As he comes into the city he sees her gathering sticks.
“And he called to her, and said, Fetch me, I pray thee, a little water in a vessel, that I may drink.
“And as she was going to fetch it, he called to her, and said, Bring me, I pray thee, a morsel of bread in thine hand.
“And she said, As the Lord thy God liveth, I have not a cake, but an handful of meal in a barrel, and a little oil in a cruse: and, behold, I am gathering two sticks, that I may go in and dress it for me and my son, that we may eat it, and die” (1 Kgs. 17:10–12).
A handful of meal would be very little indeed, perhaps just enough for one serving, which makes Elijah’s response intriguing. Listen: “And Elijah said unto her, Fear not; go and do as thou hast said: but make me thereof a little cake first” (1 Kgs. 17:13; emphasis added).
Now doesn’t that sound selfish, asking not just for the first piece, but possibly the only piece? Didn’t our parents teach us to let other people go first and especially for a gentleman to let a lady go first, let alone a starving widow? Her choice—does she eat, or does she sacrifice her last meal and hasten death? Perhaps she will sacrifice her own food, but could she sacrifice the food meant for her starving son?
Elijah understood the doctrine that blessings come after the trial of our faith (see Ether 12:6; D&C 132:5). He wasn’t being selfish. As the Lord’s servant, Elijah was there to give, not to take. Continuing from the narrative:
“But make me thereof a little cake first [the firstlings], and bring it unto me, and after make for thee and for thy son.
“For thus saith the Lord God of Israel, The barrel of meal shall not waste, neither shall the cruse of oil fail, until the day that the Lord sendeth rain upon the earth.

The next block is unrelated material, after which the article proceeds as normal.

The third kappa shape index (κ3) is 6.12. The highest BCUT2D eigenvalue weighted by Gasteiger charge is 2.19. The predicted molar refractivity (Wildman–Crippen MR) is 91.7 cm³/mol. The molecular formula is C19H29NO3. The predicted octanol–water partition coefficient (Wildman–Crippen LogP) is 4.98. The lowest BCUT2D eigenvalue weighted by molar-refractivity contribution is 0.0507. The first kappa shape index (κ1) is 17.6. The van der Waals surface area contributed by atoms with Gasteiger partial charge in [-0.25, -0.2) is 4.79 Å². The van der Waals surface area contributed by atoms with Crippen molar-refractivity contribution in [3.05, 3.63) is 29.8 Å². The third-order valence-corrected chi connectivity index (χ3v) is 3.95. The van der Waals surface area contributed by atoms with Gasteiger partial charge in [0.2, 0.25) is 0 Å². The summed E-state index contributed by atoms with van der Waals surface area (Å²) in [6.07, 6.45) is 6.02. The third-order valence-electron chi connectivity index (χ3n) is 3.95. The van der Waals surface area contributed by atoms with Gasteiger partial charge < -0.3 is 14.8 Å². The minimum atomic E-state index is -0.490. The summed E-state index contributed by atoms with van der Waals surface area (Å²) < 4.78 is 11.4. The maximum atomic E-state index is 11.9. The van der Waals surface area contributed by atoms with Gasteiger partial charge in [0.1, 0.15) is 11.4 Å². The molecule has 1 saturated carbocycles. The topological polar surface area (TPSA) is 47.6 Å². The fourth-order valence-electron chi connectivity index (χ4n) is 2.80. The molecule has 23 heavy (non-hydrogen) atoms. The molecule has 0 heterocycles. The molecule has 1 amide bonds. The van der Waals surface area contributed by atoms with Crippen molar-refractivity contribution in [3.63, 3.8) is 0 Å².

“And she went and did according to the saying of Elijah: and she, and he, and her house, did eat many days.
“And the barrel of meal wasted not, neither did the cruse of oil fail, according to the word of the Lord, which he spake by Elijah” (1 Kgs. 17:13–16; emphasis added).
One reason the Lord illustrates doctrines with the most extreme circumstances is to eliminate excuses. If the Lord expects even the poorest widow to pay her mite, where does that leave all others who find that it is not convenient or easy to sacrifice?
No bishop, no missionary should ever hesitate or lack the faith to teach the law of tithing to the poor. The sentiment of “They can’t afford to” needs to be replaced with “They can’t afford not to.”
One of the first things a bishop must do to help the needy is ask them to pay their tithing. Like the widow, if a destitute family is faced with the decision of paying their tithing or eating, they should pay their tithing. The bishop can help them with their food and other basic needs until they become self-reliant.